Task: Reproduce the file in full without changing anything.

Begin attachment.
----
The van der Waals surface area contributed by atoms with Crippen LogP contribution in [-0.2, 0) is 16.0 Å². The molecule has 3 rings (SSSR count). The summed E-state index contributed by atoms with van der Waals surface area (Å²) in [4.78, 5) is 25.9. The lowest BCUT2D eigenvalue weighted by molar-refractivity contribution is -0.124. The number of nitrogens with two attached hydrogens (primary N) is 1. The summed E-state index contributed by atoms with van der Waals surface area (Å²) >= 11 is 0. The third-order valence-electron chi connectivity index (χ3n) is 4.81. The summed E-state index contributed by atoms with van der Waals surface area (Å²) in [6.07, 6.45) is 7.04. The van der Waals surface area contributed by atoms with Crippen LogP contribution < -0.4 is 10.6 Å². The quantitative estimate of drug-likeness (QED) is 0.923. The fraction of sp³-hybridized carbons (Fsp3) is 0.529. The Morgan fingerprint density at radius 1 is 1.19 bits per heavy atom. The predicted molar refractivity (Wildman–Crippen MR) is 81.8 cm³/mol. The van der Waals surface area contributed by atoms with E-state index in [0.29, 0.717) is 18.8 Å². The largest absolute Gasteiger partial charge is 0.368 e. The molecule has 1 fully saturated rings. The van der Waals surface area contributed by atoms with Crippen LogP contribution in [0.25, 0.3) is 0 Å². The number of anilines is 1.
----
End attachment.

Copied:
The van der Waals surface area contributed by atoms with Crippen LogP contribution in [-0.2, 0) is 16.0 Å². The molecule has 3 rings (SSSR count). The summed E-state index contributed by atoms with van der Waals surface area (Å²) in [4.78, 5) is 25.9. The lowest BCUT2D eigenvalue weighted by molar-refractivity contribution is -0.124. The number of nitrogens with two attached hydrogens (primary N) is 1. The summed E-state index contributed by atoms with van der Waals surface area (Å²) >= 11 is 0. The third-order valence-electron chi connectivity index (χ3n) is 4.81. The summed E-state index contributed by atoms with van der Waals surface area (Å²) in [6.07, 6.45) is 7.04. The van der Waals surface area contributed by atoms with Crippen LogP contribution < -0.4 is 10.6 Å². The quantitative estimate of drug-likeness (QED) is 0.923. The fraction of sp³-hybridized carbons (Fsp3) is 0.529. The Morgan fingerprint density at radius 1 is 1.19 bits per heavy atom. The predicted molar refractivity (Wildman–Crippen MR) is 81.8 cm³/mol. The van der Waals surface area contributed by atoms with E-state index in [0.29, 0.717) is 18.8 Å². The largest absolute Gasteiger partial charge is 0.368 e. The molecule has 1 fully saturated rings. The van der Waals surface area contributed by atoms with Crippen LogP contribution in [0.25, 0.3) is 0 Å². The number of anilines is 1.